The New Nutritional Guidelines - What They Mean for You

UW Health dietitian Cassie Vanderwall explains what the new food guidelines meanMadison, Wisconsin - About half of American adults have one or more preventable chronic diseases that are tied to nutrition and more than two thirds are overweight or obese.


While that's old news, it is something the U.S. Department of Agriculture (commonly known as the USDA) and Department of Health and Humans Services takes into consideration when they review their nutrition recommendations every five years. And they're due out this year.


While the revised guidelines are still in the approval process, Cassie Vanderwall, UW Health dietitian, explains, "Poor dietary patterns, eating too much, not moving enough – the underlying causes of the health issues facing a significant number of Americans are of no surprise to anyone. What is amazing is that we eat so much but aren’t meeting our nutritional needs. We are actually undernourished as a nation."


The expert panel responsible for the Dietary Guidelines for Americans looked at what people are consuming too much of - which turns out to be added sugars, sodium, cholesterol and saturated fat. And they're not getting adequate supplies of vitamins and minerals, such as folate, calcium, magnesium, potassium and iron because more than 70 percent of the U.S. population isn’t eating enough fruit and vegetables. So the question becomes - how can those issues be addressed on a large scale? That’s where the guidelines come in.


Many may remember the guidelines described in a "food pyramid." The concept has been updated to ChooseMyPlate, which is intended to help individuals understand what – and how much – they should be eating. Based on the upcoming guidelines, Vanderwall highlights some of the key elements and offers tips for how to make positive changes in your diet.




Sugar-sweetened beverages have been in the news – from New York's attempted ban on soda, to UW Health's own policy change to no longer sell sugar-sweetened beverages on hospital grounds. And there's good reason soda is a main target. "There is significant evidence linking soft drinks to chronic disease. One 12-ounce can of soda can exceed the daily recommendations for added sugar by about 120 percent," says Vanderwall.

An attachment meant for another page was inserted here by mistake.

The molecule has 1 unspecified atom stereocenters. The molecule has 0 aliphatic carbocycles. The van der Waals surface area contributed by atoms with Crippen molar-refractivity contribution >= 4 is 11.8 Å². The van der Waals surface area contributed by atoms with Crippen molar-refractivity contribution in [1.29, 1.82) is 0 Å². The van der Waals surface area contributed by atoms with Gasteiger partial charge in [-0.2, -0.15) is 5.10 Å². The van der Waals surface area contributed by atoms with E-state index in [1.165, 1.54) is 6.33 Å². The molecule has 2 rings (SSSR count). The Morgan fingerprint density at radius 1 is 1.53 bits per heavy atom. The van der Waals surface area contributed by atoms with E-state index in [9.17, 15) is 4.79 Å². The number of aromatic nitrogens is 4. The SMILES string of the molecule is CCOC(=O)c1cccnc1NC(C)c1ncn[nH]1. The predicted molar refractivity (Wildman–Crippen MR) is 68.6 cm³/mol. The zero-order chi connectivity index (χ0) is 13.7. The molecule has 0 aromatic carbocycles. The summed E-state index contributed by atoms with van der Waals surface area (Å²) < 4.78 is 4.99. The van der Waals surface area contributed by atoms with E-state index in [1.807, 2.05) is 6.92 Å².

Vanderwall explains that we do not have to eliminate sugar, but reduce our daily sugar consumption to be measured in teaspoons, specifically 6 to 9 teaspoons. And, organizations like the World Health Organization and the American Heart Association among others have already established limits for added sugars in a daily diet.


The Recommendation


The maximum amount of added sugars per day includes:

  • Men – 9 teaspoons per day (about 150 calories)
  • Women – 6 teaspoons per day (about 100 calories)
  • Kids – 4 teaspoons per day (about 64 calories)

Tips for Making Positive Changes


Vanderwall acknowledges that it can be incredibly difficult to cut out soda entirely. As a start, try reducing the number of servings of soda per day down to one 12-ounce can or 1 cup (8-ounces). And while many people may turn to diet sodas as an alternative, the challenge is that drinking diet sodas can continue to encourage us to crave sweet things. Instead, she recommends focusing on water, seltzer waters, low-fat dairy and limiting juice to ½ cup – 1 cup per day.


Instead of candy or desserts, try eating fruit instead. Especially in summer, ripe fresh fruit can be every bit as sweet. And, you get the added benefit of bringing more fruit into your diet.




Daily sodium guidelines were actually relaxed a bit, as Vanderwall explained. The 2010 guidelines limited daily sodium intake to 1,500mg, but that was proving to be unrealistic.


The Recommendation


The new guidelines instead suggest 2,300mg, which is the equivalent of about one teaspoon of table salt.


Tips for Making Positive Change